11 March, 2013Kilmashogue Race Report by Karen Oâ€™Hanlon
I woke up on Motherâ€™s Day morning to the sound of banging and arguing at the bedroom door. Joseph 6 and Thomas 9 had a breakfast tray for me with coffee and Muesli (I always eat porridge before a race, but had to let that one go on this occasion). Eoin 10, who likes his bed increasingly, promised me Iâ€™d get his race winnings for Motherâ€™s Day, confident boy.
We arrived at Taylorâ€™s and the logistics of a competitive Mam (who absolutely had to win the Motherâ€™s Day prize), 2 boys who could run alone, 1 husband who had to go along with whatever the plan was, 1 determined little boy who was certainly racing too and another little girl who also needed a parent, just didnâ€™t add up. Peter Oâ€™Farrell RD extraordinaire resolved the issue by finding responsible non-running volunteers Orla Mc Evoy and Aisling Corkery to help us. Thank you all so much.
I caught a glimpse of Sarah Mulligan and thought, ok, Iâ€™m beaten today. After a minimal warm-up with a 3 year old I set off. I quickly settled into my usual placing and watched Sarah and another woman tear off ahead and thought, ok, two women will beat me today; nothing for it but to keep on pushing on the relentless climb. About 3 men passed me between 1-2 km including, the new lightweight O40 male winner, Fergal Daly. I was glad to see the 2km mark and knew the last 1km climb was easier. I turned around at the branch and just freewheeled home, past my husband and a little determined 6 year-old man who was struggling with the climb but was absolutely definitely going to the man with glasses at the 2km turn point. My legs buckled a few times on the descent but I held it together and for quite possibly the first time in my entire mountain running experiences not one man tore past me on the downhill.
Afterwards in Taylors Pub, the results were called out, Eoin won the junior race and I promptly received his bag of Haribo sweets, thank you Eoin. Then the long sought after Motherâ€™s day prize of a bunch of lilies and champagne were presented to me.
At home as I was cutting the stems to vase the flowers I thought I appreciate these so much more having earned them from doing something I enjoy.
It was a great race, Motherâ€™s day and day out with the family.
10 March, 2013KiIlmashogue Race Report by Joseph Richards age 6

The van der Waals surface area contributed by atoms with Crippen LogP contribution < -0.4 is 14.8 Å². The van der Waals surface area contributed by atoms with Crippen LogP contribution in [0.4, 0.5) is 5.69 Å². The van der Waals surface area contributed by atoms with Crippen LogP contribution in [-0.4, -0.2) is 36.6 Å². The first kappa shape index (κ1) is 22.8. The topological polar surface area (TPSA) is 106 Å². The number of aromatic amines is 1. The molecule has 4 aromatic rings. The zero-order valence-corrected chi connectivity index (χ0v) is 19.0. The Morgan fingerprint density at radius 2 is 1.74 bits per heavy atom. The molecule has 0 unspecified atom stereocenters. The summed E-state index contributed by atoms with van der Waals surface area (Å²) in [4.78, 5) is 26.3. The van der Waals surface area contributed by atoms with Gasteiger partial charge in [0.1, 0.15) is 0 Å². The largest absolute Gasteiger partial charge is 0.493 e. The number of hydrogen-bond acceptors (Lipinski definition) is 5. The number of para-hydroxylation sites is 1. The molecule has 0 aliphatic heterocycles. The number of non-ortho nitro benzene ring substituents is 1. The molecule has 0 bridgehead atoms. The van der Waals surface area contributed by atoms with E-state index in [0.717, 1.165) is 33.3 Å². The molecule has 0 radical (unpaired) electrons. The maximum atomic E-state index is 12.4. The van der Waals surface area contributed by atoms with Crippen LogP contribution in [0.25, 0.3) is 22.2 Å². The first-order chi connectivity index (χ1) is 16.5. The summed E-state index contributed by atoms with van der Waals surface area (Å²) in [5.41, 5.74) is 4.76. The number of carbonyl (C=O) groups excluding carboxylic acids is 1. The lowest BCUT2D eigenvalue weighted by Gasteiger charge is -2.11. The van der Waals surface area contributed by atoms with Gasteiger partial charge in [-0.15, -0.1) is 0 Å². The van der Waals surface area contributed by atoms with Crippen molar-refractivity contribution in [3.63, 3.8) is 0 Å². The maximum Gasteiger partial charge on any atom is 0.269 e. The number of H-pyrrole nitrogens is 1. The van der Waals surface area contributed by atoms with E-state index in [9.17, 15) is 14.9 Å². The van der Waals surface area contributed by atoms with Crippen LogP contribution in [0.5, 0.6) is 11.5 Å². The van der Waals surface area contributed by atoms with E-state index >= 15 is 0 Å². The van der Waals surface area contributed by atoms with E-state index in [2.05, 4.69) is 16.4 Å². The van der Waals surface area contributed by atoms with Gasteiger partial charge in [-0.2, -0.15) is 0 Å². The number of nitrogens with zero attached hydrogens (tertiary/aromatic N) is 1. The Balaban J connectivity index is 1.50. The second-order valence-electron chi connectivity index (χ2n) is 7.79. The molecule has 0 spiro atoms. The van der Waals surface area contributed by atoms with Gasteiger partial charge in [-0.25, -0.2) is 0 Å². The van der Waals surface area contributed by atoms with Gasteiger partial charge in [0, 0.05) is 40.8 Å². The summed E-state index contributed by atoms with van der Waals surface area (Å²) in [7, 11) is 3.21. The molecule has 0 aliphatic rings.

I felt like I was going to come last because my brothers are faster than me and I got a stitch when I finished 1 km. At the 2 km my back hurt so I stopped and walked a little bit. I was really tired when I was up to the man and then on the way down I sprinted down the hill. When I was nearly there, I asked my Dad was it nearly over? I sprinted past the cones. It was a good race and I want to do it next year.
KiIlmashogue Race Report by Thomas Richards age 9
When I woke up I felt nervous because it was my first mountain race. We left at 9 and arrived at the course. We registered and warmed up. I saw many natural items, such as, natural springs and forests. We circled around a local golf course and then we were ready for action. Peter stood on the barrier stand and spoke about the race. Soon the call went and we were off. I am a junior and we set off 10 secs later. The first part of the race wasnâ€™t too bad. I started off 3rd and kept going until it became steep. We galloped along the gravel path. Soon my brother Eoin crossed by me and said the turn was up another hill, so I ran as fast as I could and reached the turning point. I circled back around until I reached the end of the steep path. I sprinted towards the cones but by that time my brother and Darragh had reached the finish. I was proud of myself after that IMRA mountain race.
KiIlmashogue Race Report by Eoin Richards age 10
The Kilmashogue 6km race was a new event, so why not run the new IMRA race? It was a cold day and I kept my jacket on. I wanted to look sporty so I wore shorts. That motherâ€™s day I had a friction burn on my foot from a Leixlip match the day before the race. But soon after a short warm up my foot was back in business. When the race began, the runners powered up the first hill and around the first corner and then off we went. I made sure I quickly caught up with the adults. I kept passing most of them out until I ran around the corner and saw several steep rocky hills. It was a very tricky climb but I kept going. Then after the hills, there was enough flat surface to keep me going and I was sure I could see my mother 400m ahead of me. After this I only had about a quarter of way up to go and then I turned around at the 2 km point. As I ran down the same way I felt as fresh as a daisy. Then I came to the finish and found I was the first one home with an impressive time of 20 mins. A brilliant motherâ€™s day for me and my mam.